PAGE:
Das adds that in the areas where she works, people between 18 and 44 years still had to pre-book slots on CoWin, instead of walk-ins. The Ministry of Health and Family Welfare had initially made online registrations mandatory for this age group, to reduce overcrowding at vaccination centres, but subsequently allowed walk-ins at all centres.
Das believes that the government is not decentralising or opening more centres because of vaccine shortages. She has seen centres that need a minimum of 10 people to start vaccinations and prevent wastage, and if fewer people turned up, they were denied vaccines. “If denied once, people do not return for vaccination, no matter how much you persuade them,” she says. Another reason why vaccines have to be taken to rural people, instead of the other way around, is because many of them cannot afford to spend hours at the centres or make multiple visits, as it might lead to loss of earnings for the day.
Then there are glitches on the CoWin platform. Teekaram Mouhari, one of TRI’s community volunteers from Samnapur block in Kanchanpur village of Madhya Pradesh, got vaccinated on June 1, but his certificate still doesn't reflect on CoWin. “They [officials] are saying it’ll get updated, but it’s already a month so we don’t really know when it’ll get resolved,” Das says.
India’s vaccination policy has seen multiple flip-flops. After launching it on January 16, the government initially aimed to vaccinate 30 crore health care and frontline workers, senior citizens and persons with comorbidities by July, before vaccinating everyone else. On March 1, it opened vaccinations to people above 60 and those over 45 with comorbidities. On May 1, as Covid-19 cases began to surge during the second wave, the government opened vaccinations to all adults, which is close to 70 percent of 136 crore people, and placed greater responsibility with the states. This led to a scramble among states to procure vaccines, which were in limited supply.
This resulted in people desperately trying to book slots on CoWin, which got filled within seconds. “CoWin only shows vaccines available, right? It can’t produce vaccines,” says Sharma. “When vaccinations were opened for 18- to 44-year-olds, a number of vaccines were not available. There was a huge demand and less supply. But now the situation has changed completely. Now you can get slots easily.”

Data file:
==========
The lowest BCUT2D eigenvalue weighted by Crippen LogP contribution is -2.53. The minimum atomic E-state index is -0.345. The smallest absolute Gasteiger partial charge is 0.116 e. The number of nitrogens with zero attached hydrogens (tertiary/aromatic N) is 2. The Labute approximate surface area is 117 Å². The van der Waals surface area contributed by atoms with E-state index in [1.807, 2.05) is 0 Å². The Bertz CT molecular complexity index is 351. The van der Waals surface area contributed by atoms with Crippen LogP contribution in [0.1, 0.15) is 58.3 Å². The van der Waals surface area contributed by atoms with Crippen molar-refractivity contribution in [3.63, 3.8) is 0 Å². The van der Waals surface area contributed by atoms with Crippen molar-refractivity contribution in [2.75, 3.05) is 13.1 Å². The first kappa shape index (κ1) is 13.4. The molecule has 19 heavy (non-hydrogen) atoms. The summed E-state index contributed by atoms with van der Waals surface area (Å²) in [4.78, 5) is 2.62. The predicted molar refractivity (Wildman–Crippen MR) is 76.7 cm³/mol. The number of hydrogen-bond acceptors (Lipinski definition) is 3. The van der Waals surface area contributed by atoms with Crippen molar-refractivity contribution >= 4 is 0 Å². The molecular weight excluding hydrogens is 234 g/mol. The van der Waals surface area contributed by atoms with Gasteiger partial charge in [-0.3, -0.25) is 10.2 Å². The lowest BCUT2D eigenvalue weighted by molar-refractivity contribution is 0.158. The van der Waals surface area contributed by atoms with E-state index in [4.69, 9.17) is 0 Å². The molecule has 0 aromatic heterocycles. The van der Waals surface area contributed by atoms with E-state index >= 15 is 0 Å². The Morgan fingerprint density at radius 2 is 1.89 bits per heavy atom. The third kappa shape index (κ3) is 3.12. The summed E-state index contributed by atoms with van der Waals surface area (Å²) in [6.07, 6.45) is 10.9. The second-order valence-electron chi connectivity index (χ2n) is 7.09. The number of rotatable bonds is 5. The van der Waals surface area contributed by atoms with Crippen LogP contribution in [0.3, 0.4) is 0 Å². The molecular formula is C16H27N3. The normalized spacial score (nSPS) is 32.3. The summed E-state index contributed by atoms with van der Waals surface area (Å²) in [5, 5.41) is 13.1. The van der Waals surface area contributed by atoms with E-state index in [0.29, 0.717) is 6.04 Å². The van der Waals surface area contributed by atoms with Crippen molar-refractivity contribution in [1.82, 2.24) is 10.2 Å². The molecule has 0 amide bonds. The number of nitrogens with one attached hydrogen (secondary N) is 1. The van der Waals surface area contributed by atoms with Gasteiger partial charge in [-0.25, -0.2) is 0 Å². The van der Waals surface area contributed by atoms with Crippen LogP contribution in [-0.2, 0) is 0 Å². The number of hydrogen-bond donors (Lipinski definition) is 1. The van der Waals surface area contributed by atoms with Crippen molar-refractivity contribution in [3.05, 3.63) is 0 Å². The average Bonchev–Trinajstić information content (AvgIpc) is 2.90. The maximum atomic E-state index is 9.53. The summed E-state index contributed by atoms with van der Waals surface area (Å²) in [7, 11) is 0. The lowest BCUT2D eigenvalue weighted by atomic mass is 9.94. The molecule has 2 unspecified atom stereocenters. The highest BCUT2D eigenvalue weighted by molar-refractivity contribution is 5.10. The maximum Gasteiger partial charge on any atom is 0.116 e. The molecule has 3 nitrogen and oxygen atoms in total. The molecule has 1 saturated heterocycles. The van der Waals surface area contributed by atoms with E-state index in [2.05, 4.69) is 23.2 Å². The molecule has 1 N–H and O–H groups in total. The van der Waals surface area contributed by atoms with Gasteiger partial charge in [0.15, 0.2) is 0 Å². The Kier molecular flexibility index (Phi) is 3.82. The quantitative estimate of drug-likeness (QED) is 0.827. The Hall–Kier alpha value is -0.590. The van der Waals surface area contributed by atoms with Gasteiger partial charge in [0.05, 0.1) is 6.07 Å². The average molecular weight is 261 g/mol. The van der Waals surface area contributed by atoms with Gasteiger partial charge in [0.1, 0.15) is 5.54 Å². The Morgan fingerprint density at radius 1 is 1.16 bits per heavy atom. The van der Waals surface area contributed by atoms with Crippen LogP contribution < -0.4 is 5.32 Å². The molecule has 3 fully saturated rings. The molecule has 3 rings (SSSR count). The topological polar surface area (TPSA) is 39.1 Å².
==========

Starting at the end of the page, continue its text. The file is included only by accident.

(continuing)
Berty Thomas agrees that while the gap has been bridged to a certain extent in major cities, there continues to be significant disparity in many places. The analyst from Chennai, who is also a programmer, struggled to find a slot when vaccinations were opened to all adults, and decided to gain an upper hand. He wrote a script over CoWin’s public API (application programming interface) to help identify available slots for his age group in his city.
“There is a clear advantage in using the API, rather than going through the whole list of centres on CoWin, which was not user-friendly,” says Thomas. It was not possible to quickly go through the entire list to spot vaccines available for 18+ people because CoWin also shows slots for the 45+ group, or centres with zero slots. “That is a challenge I wanted to solve, so that people can quickly access slots meant for them.”
Thomas decided to run the script on the server that would issue alerts as soon as slots were available. His website under45.in adds people to relevant Telegram groups in their areas. As of July 1, his tool was being used in 675-odd districts across the country and has 41 lakh subscribers. As of July 5, code-sharing service Github showed 2,430 repository results for CoWin slot-booking alert systems in India.